16:20 GMT +319 November 2018
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    Military parade to mark 70th anniversary of Victory in 1941-1945 Great Patriotic War

    From Vladivostok to Kaliningrad and to Space! Russia Celebrates Victory Day

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    While Moscow's grand celebrations of Victory have garnered the attention of the entire world, Victory Day parades also took place across over two dozen Russian cities, with special events dedicated to the grand celebration organized in over 120 more, including in space.

    Military personnel in formation during the military parade to commemorate the 70th anniversary of the Soviet Union's victory in World War II, the Great Patriotic War of 1941-1945.
    © Sputnik / Maxim Blinov
    Moscow's celebrations –the largest and grandest in recent memory, featured 16,000 servicemen, nearly 200 pieces of mechanized military equipment and 140 aircraft, and were attended by the leaders of nearly three dozen states, as well as the heads of international organizations, including UN General-Secretary Ban Ki-moon.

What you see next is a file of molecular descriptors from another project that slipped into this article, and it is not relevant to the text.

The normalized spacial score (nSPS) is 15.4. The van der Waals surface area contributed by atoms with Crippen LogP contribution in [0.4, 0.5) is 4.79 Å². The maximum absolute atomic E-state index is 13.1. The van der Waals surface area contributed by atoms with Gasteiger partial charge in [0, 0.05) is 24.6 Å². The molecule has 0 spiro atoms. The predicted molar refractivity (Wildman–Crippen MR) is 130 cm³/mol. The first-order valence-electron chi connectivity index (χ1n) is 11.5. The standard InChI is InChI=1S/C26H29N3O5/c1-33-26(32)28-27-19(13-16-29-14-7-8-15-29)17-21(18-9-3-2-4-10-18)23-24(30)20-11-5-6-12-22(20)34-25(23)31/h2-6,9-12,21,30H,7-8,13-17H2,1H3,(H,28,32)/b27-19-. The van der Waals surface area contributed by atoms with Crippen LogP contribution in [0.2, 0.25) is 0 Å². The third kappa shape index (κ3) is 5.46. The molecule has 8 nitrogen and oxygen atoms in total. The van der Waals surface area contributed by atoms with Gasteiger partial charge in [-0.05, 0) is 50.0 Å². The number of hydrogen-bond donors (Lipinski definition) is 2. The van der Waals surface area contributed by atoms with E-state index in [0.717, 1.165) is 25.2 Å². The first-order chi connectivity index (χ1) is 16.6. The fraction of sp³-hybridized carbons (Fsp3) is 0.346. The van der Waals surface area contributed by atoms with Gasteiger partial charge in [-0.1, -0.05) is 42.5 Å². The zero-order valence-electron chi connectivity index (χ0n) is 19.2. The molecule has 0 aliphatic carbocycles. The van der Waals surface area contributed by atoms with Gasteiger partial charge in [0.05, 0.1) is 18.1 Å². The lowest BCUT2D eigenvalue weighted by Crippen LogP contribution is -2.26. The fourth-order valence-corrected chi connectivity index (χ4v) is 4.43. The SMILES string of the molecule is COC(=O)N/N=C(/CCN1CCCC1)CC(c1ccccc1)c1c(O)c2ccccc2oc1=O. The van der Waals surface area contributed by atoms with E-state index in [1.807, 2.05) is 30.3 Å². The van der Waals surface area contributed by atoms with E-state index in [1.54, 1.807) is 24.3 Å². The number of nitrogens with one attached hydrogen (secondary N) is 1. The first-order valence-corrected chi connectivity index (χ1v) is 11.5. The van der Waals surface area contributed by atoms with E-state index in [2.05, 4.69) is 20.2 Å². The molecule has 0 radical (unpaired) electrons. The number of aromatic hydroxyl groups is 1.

But while Moscow's parade has concentrated most of the foreign press's coverage the capital's diplomatic corps, millions more Russians across the massive country's 11 time zones held their own festivities across over 26 cities. Overall, the parades garnered millions of spectators, and featured over 44,200 military personnel, 1,340 pieces of military equipment, over 245 aircraft and 45 ships.

    First Parade Kicks Off 3 AM Moscow Time

    Vladivostok was among the first Russian cities to begin its celebrations, kicking off its grand parade while Moscow slept. For the first time in years, the Pacific Ocean port city's festivities included a naval component featuring five ships, in addition to land, mechanized and air units.